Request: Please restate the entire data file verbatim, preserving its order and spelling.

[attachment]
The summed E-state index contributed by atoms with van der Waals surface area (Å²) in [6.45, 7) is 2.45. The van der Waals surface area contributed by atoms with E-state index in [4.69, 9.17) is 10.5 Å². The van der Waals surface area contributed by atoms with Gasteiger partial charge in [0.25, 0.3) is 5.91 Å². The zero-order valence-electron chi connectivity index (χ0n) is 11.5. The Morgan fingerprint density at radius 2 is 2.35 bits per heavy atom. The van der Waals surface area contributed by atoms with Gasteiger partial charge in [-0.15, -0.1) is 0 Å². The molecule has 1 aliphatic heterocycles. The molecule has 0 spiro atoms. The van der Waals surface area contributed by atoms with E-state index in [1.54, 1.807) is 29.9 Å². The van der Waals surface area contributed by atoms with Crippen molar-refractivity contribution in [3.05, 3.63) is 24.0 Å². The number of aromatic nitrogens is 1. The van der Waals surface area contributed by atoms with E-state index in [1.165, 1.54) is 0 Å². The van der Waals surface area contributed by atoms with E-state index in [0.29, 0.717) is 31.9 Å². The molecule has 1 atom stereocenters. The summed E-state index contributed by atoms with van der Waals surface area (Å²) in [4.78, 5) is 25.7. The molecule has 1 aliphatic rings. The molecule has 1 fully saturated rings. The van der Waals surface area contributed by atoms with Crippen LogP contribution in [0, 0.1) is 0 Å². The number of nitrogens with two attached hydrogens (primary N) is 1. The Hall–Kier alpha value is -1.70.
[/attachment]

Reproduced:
The summed E-state index contributed by atoms with van der Waals surface area (Å²) in [6.45, 7) is 2.45. The van der Waals surface area contributed by atoms with E-state index in [4.69, 9.17) is 10.5 Å². The van der Waals surface area contributed by atoms with Gasteiger partial charge in [0.25, 0.3) is 5.91 Å². The zero-order valence-electron chi connectivity index (χ0n) is 11.5. The Morgan fingerprint density at radius 2 is 2.35 bits per heavy atom. The van der Waals surface area contributed by atoms with Gasteiger partial charge in [-0.15, -0.1) is 0 Å². The molecule has 1 aliphatic heterocycles. The molecule has 0 spiro atoms. The van der Waals surface area contributed by atoms with E-state index in [1.54, 1.807) is 29.9 Å². The van der Waals surface area contributed by atoms with Crippen molar-refractivity contribution in [3.05, 3.63) is 24.0 Å². The number of aromatic nitrogens is 1. The van der Waals surface area contributed by atoms with E-state index in [1.165, 1.54) is 0 Å². The van der Waals surface area contributed by atoms with E-state index in [0.29, 0.717) is 31.9 Å². The molecule has 1 atom stereocenters. The summed E-state index contributed by atoms with van der Waals surface area (Å²) in [4.78, 5) is 25.7. The molecule has 1 aliphatic rings. The molecule has 1 fully saturated rings. The van der Waals surface area contributed by atoms with Crippen LogP contribution in [0, 0.1) is 0 Å². The number of nitrogens with two attached hydrogens (primary N) is 1. The Hall–Kier alpha value is -1.70.